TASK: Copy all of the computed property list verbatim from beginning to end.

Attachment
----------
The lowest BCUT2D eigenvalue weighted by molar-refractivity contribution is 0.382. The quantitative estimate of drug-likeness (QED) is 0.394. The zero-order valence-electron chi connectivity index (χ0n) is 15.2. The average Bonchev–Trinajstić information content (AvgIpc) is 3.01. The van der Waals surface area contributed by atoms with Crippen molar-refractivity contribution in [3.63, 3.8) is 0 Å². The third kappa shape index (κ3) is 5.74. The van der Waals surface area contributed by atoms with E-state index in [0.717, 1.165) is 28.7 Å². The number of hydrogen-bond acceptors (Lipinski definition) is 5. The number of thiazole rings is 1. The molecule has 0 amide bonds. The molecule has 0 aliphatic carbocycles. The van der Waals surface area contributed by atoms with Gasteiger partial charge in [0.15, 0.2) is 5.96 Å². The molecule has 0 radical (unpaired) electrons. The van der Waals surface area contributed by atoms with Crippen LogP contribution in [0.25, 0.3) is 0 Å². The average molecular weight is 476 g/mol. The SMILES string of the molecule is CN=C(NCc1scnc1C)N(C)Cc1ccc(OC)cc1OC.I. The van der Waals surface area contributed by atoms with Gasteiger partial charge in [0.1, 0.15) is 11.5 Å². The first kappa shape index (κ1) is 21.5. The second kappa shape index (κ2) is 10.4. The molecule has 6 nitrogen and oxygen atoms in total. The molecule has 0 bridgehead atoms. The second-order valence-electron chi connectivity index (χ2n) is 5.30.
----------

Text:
The lowest BCUT2D eigenvalue weighted by molar-refractivity contribution is 0.382. The quantitative estimate of drug-likeness (QED) is 0.394. The zero-order valence-electron chi connectivity index (χ0n) is 15.2. The average Bonchev–Trinajstić information content (AvgIpc) is 3.01. The van der Waals surface area contributed by atoms with Crippen molar-refractivity contribution in [3.63, 3.8) is 0 Å². The third kappa shape index (κ3) is 5.74. The van der Waals surface area contributed by atoms with E-state index in [0.717, 1.165) is 28.7 Å². The number of hydrogen-bond acceptors (Lipinski definition) is 5. The number of thiazole rings is 1. The molecule has 0 amide bonds. The molecule has 0 aliphatic carbocycles. The van der Waals surface area contributed by atoms with Gasteiger partial charge in [0.15, 0.2) is 5.96 Å². The molecule has 0 radical (unpaired) electrons. The van der Waals surface area contributed by atoms with Crippen LogP contribution in [0.25, 0.3) is 0 Å². The average molecular weight is 476 g/mol. The SMILES string of the molecule is CN=C(NCc1scnc1C)N(C)Cc1ccc(OC)cc1OC.I. The van der Waals surface area contributed by atoms with Gasteiger partial charge in [0.1, 0.15) is 11.5 Å². The first kappa shape index (κ1) is 21.5. The second kappa shape index (κ2) is 10.4. The molecule has 6 nitrogen and oxygen atoms in total. The molecule has 0 bridgehead atoms. The second-order valence-electron chi connectivity index (χ2n) is 5.30.